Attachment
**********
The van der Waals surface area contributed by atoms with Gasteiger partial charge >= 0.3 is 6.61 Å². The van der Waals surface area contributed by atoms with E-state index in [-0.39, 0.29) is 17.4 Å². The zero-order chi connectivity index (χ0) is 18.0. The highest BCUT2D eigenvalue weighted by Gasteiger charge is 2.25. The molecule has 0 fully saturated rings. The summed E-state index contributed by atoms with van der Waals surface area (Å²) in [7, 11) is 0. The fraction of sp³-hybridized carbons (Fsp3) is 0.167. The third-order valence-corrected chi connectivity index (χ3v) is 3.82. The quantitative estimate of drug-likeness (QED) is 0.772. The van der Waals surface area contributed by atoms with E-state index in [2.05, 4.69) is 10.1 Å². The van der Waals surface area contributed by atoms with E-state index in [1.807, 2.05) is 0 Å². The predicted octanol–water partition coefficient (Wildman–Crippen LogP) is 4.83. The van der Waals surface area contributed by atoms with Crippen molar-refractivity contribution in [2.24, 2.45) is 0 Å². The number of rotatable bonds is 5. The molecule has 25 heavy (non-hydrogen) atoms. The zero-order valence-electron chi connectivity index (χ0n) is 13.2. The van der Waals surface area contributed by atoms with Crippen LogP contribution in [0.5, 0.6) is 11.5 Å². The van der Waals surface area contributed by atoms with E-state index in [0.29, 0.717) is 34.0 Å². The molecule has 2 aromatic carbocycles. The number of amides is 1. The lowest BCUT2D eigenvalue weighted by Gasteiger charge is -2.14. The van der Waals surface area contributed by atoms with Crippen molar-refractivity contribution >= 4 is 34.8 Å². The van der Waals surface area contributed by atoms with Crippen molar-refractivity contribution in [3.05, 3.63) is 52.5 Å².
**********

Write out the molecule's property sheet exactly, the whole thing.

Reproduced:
The van der Waals surface area contributed by atoms with Gasteiger partial charge >= 0.3 is 6.61 Å². The van der Waals surface area contributed by atoms with E-state index in [-0.39, 0.29) is 17.4 Å². The zero-order chi connectivity index (χ0) is 18.0. The highest BCUT2D eigenvalue weighted by Gasteiger charge is 2.25. The molecule has 0 fully saturated rings. The summed E-state index contributed by atoms with van der Waals surface area (Å²) in [7, 11) is 0. The fraction of sp³-hybridized carbons (Fsp3) is 0.167. The third-order valence-corrected chi connectivity index (χ3v) is 3.82. The quantitative estimate of drug-likeness (QED) is 0.772. The van der Waals surface area contributed by atoms with E-state index in [2.05, 4.69) is 10.1 Å². The van der Waals surface area contributed by atoms with E-state index in [1.807, 2.05) is 0 Å². The predicted octanol–water partition coefficient (Wildman–Crippen LogP) is 4.83. The van der Waals surface area contributed by atoms with Crippen molar-refractivity contribution in [2.24, 2.45) is 0 Å². The number of rotatable bonds is 5. The molecule has 25 heavy (non-hydrogen) atoms. The zero-order valence-electron chi connectivity index (χ0n) is 13.2. The van der Waals surface area contributed by atoms with Crippen LogP contribution in [0.5, 0.6) is 11.5 Å². The van der Waals surface area contributed by atoms with E-state index in [0.29, 0.717) is 34.0 Å². The molecule has 2 aromatic carbocycles. The number of amides is 1. The lowest BCUT2D eigenvalue weighted by Gasteiger charge is -2.14. The van der Waals surface area contributed by atoms with Crippen molar-refractivity contribution >= 4 is 34.8 Å². The van der Waals surface area contributed by atoms with Crippen molar-refractivity contribution in [3.05, 3.63) is 52.5 Å².